I empathize with how troubling all the uncertainty can be. But if it were me, I would be very hesitant to pay out-of-pocket for a DaTscan.
Clinical diagnoses by an MDS is very accurate--as accurate or more so than a DaTscan. For example, my PD symptoms are quite mild--a couple weeks ago, I participated in a presentation to first year med students about YOPD. Only about a third of the group was able to see that I had any symptoms, in spite of having just seen an MDS give me a neurological exam and being told (by both of us) exactly what to look for.
Yet, three years earlier, when my symptoms were even less apparent, my MDS was able to diagnose PD in about 15 minutes. Someone who sees PD patients day-in, day-out, with all sorts of different symptoms, gets very good at spotting even early, mild PD. If your MDS isn't seeing it, that's worth really thinking about.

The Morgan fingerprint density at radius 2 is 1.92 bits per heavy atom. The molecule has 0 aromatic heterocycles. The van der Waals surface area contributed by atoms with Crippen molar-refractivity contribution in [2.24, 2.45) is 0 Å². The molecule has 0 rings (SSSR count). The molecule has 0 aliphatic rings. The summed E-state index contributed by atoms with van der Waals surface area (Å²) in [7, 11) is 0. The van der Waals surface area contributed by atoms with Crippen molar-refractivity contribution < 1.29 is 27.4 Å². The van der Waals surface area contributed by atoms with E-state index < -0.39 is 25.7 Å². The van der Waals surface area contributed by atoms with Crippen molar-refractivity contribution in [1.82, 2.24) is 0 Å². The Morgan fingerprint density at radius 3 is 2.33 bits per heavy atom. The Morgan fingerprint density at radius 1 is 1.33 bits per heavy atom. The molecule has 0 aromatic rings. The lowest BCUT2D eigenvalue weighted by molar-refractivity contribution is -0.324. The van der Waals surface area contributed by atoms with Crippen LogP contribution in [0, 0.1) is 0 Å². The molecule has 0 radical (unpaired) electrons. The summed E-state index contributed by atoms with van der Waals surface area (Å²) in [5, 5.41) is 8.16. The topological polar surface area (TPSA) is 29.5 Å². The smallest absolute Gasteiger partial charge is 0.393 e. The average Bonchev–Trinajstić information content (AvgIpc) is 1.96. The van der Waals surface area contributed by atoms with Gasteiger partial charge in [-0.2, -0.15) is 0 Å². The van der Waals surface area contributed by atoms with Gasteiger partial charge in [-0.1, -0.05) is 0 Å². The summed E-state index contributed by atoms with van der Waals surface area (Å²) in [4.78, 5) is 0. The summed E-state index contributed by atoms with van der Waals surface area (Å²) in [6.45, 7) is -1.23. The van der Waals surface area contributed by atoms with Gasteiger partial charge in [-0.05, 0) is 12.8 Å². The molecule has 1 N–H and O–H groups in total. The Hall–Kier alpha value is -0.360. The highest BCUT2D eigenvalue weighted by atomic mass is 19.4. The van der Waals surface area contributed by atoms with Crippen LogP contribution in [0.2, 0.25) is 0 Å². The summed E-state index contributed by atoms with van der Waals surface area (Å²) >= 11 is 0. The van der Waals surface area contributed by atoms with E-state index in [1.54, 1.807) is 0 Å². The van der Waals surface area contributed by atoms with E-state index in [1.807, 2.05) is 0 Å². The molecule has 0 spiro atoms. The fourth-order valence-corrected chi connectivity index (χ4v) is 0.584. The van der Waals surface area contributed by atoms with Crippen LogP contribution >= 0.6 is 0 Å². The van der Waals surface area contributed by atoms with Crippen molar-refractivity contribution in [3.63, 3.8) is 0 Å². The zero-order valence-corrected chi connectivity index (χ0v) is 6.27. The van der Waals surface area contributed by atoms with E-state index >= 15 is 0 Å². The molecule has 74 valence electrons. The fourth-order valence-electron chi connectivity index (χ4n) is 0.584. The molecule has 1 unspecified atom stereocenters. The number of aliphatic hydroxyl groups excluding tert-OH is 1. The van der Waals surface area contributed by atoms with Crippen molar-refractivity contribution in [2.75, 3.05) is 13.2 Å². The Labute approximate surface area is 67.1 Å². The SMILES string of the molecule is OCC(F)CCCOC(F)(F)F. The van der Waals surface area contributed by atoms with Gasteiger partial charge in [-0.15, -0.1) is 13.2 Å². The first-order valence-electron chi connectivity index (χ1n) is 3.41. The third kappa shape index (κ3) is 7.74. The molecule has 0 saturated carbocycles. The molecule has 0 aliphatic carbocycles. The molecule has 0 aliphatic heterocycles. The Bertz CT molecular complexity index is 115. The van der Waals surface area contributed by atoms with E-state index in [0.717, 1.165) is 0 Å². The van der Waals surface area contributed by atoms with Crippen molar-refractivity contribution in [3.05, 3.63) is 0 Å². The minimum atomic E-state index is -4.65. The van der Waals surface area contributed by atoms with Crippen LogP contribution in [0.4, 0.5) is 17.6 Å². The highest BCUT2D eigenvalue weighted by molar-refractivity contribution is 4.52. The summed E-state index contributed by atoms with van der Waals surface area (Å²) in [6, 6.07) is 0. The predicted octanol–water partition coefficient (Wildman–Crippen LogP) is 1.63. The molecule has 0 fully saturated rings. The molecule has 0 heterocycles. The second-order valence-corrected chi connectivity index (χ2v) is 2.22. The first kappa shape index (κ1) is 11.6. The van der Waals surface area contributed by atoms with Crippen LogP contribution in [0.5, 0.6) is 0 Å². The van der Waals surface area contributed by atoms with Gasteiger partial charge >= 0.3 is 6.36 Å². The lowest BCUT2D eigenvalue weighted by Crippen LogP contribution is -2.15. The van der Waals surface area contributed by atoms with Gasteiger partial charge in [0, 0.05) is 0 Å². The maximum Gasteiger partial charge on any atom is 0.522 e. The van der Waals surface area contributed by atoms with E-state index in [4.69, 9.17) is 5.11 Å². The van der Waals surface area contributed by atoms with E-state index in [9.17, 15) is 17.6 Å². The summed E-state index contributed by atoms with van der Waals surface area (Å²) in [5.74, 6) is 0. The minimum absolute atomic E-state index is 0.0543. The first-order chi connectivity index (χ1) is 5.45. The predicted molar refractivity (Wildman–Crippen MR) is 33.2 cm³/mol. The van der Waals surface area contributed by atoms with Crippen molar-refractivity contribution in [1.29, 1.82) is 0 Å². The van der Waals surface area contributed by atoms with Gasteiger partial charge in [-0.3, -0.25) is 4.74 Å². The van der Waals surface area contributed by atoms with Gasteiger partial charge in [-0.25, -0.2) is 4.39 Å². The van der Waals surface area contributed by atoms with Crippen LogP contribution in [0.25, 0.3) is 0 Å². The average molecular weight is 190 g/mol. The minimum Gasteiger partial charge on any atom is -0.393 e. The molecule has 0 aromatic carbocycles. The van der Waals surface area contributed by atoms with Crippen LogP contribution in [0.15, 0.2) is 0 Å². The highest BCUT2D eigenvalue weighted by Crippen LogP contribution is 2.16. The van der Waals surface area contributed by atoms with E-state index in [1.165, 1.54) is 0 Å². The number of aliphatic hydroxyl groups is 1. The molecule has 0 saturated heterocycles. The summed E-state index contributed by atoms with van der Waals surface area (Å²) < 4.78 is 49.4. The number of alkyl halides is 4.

I was offered a DaTscan at diagnoses, and my MDS said they would push the insurance to pay for it. I told him if he was sure of the diagnoses without the scan, that was good enough for me. As it happens, I had a DaTscan this summer as part of screening for a clinical trial (no cost to me)--the results clearly showed PD.
The odds are very high you will spend a lot of money to get the scan, and still have no answers. If a PD specialist can't give you a clinical diagnoses at this point, it seems unlikely medical treatment for PD will do you much good either--there are NO proven disease-modifying medications available.
Exercise and good diet are always good approaches, PD or not. So is financial planning, esp. as PD can mean earlier retirement than planned. If it were me, I'd take the money I was going to spend on DaTscan and put it in my 401k.